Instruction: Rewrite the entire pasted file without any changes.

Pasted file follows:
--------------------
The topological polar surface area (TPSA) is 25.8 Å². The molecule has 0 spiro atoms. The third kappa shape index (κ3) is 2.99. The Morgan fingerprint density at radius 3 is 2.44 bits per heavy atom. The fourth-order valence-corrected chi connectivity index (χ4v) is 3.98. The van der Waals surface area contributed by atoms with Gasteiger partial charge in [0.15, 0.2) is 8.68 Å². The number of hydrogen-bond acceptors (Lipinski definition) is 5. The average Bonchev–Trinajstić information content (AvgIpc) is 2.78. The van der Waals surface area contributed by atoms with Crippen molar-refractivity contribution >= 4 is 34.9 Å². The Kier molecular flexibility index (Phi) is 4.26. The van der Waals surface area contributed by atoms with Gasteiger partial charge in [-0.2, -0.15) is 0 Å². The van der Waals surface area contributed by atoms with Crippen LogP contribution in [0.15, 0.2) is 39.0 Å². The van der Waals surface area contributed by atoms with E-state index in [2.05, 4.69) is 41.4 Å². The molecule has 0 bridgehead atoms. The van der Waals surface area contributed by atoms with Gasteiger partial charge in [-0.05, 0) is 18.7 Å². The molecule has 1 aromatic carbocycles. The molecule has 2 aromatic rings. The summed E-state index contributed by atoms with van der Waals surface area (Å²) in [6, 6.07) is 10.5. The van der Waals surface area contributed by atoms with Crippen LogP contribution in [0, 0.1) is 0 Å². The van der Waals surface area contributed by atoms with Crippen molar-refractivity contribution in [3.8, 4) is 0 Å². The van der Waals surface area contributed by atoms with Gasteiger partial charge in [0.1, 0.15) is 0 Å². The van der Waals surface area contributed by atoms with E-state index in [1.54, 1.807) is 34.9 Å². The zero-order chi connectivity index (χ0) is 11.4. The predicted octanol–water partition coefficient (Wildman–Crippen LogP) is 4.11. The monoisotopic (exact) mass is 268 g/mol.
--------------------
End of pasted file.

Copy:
The topological polar surface area (TPSA) is 25.8 Å². The molecule has 0 spiro atoms. The third kappa shape index (κ3) is 2.99. The Morgan fingerprint density at radius 3 is 2.44 bits per heavy atom. The fourth-order valence-corrected chi connectivity index (χ4v) is 3.98. The van der Waals surface area contributed by atoms with Gasteiger partial charge in [0.15, 0.2) is 8.68 Å². The number of hydrogen-bond acceptors (Lipinski definition) is 5. The average Bonchev–Trinajstić information content (AvgIpc) is 2.78. The van der Waals surface area contributed by atoms with Crippen molar-refractivity contribution >= 4 is 34.9 Å². The Kier molecular flexibility index (Phi) is 4.26. The van der Waals surface area contributed by atoms with Gasteiger partial charge in [-0.2, -0.15) is 0 Å². The van der Waals surface area contributed by atoms with Crippen LogP contribution in [0.15, 0.2) is 39.0 Å². The van der Waals surface area contributed by atoms with E-state index in [2.05, 4.69) is 41.4 Å². The molecule has 0 bridgehead atoms. The van der Waals surface area contributed by atoms with Gasteiger partial charge in [-0.05, 0) is 18.7 Å². The molecule has 1 aromatic carbocycles. The molecule has 2 aromatic rings. The summed E-state index contributed by atoms with van der Waals surface area (Å²) in [6, 6.07) is 10.5. The van der Waals surface area contributed by atoms with Crippen LogP contribution in [0, 0.1) is 0 Å². The van der Waals surface area contributed by atoms with Crippen molar-refractivity contribution in [3.8, 4) is 0 Å². The van der Waals surface area contributed by atoms with Gasteiger partial charge in [0.1, 0.15) is 0 Å². The van der Waals surface area contributed by atoms with E-state index in [1.54, 1.807) is 34.9 Å². The zero-order chi connectivity index (χ0) is 11.4. The predicted octanol–water partition coefficient (Wildman–Crippen LogP) is 4.11. The monoisotopic (exact) mass is 268 g/mol.